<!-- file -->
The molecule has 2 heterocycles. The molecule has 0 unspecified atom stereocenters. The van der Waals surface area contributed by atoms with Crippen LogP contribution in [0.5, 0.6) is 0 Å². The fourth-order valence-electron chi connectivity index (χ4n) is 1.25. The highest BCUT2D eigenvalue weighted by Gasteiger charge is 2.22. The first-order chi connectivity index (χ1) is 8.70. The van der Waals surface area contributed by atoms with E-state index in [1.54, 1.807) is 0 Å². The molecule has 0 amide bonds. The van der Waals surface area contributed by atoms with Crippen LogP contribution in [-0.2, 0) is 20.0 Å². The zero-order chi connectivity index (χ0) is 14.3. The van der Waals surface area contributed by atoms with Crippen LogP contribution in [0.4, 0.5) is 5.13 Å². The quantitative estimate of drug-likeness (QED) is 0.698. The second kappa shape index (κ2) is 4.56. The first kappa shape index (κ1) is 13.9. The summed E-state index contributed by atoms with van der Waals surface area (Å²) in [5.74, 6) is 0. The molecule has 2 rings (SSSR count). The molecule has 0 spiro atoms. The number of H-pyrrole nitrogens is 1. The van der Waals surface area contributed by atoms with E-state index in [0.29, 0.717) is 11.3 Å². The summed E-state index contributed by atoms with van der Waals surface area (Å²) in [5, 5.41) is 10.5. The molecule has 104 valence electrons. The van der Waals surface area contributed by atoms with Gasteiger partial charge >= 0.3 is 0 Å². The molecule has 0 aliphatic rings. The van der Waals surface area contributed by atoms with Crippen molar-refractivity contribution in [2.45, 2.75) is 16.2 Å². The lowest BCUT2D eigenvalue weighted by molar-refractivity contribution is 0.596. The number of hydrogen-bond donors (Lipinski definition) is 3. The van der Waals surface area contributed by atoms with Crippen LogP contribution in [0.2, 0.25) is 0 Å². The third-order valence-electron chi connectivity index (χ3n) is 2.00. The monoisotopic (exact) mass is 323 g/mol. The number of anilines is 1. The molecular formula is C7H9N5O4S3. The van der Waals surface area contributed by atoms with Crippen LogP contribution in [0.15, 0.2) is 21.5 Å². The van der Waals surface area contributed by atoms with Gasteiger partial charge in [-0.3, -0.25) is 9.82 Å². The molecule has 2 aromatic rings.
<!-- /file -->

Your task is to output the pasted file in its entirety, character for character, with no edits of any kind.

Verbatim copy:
The molecule has 2 heterocycles. The molecule has 0 unspecified atom stereocenters. The van der Waals surface area contributed by atoms with Crippen LogP contribution in [0.5, 0.6) is 0 Å². The fourth-order valence-electron chi connectivity index (χ4n) is 1.25. The highest BCUT2D eigenvalue weighted by Gasteiger charge is 2.22. The first-order chi connectivity index (χ1) is 8.70. The van der Waals surface area contributed by atoms with E-state index in [1.54, 1.807) is 0 Å². The molecule has 0 amide bonds. The van der Waals surface area contributed by atoms with Crippen LogP contribution in [-0.2, 0) is 20.0 Å². The zero-order chi connectivity index (χ0) is 14.3. The van der Waals surface area contributed by atoms with Crippen LogP contribution in [0.4, 0.5) is 5.13 Å². The quantitative estimate of drug-likeness (QED) is 0.698. The second kappa shape index (κ2) is 4.56. The first kappa shape index (κ1) is 13.9. The summed E-state index contributed by atoms with van der Waals surface area (Å²) in [5.74, 6) is 0. The molecule has 2 rings (SSSR count). The molecule has 0 spiro atoms. The number of H-pyrrole nitrogens is 1. The van der Waals surface area contributed by atoms with E-state index in [0.29, 0.717) is 11.3 Å². The summed E-state index contributed by atoms with van der Waals surface area (Å²) in [5, 5.41) is 10.5. The molecule has 104 valence electrons. The van der Waals surface area contributed by atoms with Gasteiger partial charge >= 0.3 is 0 Å². The molecule has 0 aliphatic rings. The van der Waals surface area contributed by atoms with Crippen molar-refractivity contribution in [2.45, 2.75) is 16.2 Å². The lowest BCUT2D eigenvalue weighted by molar-refractivity contribution is 0.596. The number of hydrogen-bond donors (Lipinski definition) is 3. The van der Waals surface area contributed by atoms with Crippen LogP contribution in [0.2, 0.25) is 0 Å². The third-order valence-electron chi connectivity index (χ3n) is 2.00. The monoisotopic (exact) mass is 323 g/mol. The number of anilines is 1. The molecular formula is C7H9N5O4S3. The van der Waals surface area contributed by atoms with Crippen LogP contribution in [0.15, 0.2) is 21.5 Å². The van der Waals surface area contributed by atoms with Gasteiger partial charge in [-0.3, -0.25) is 9.82 Å². The molecule has 2 aromatic rings.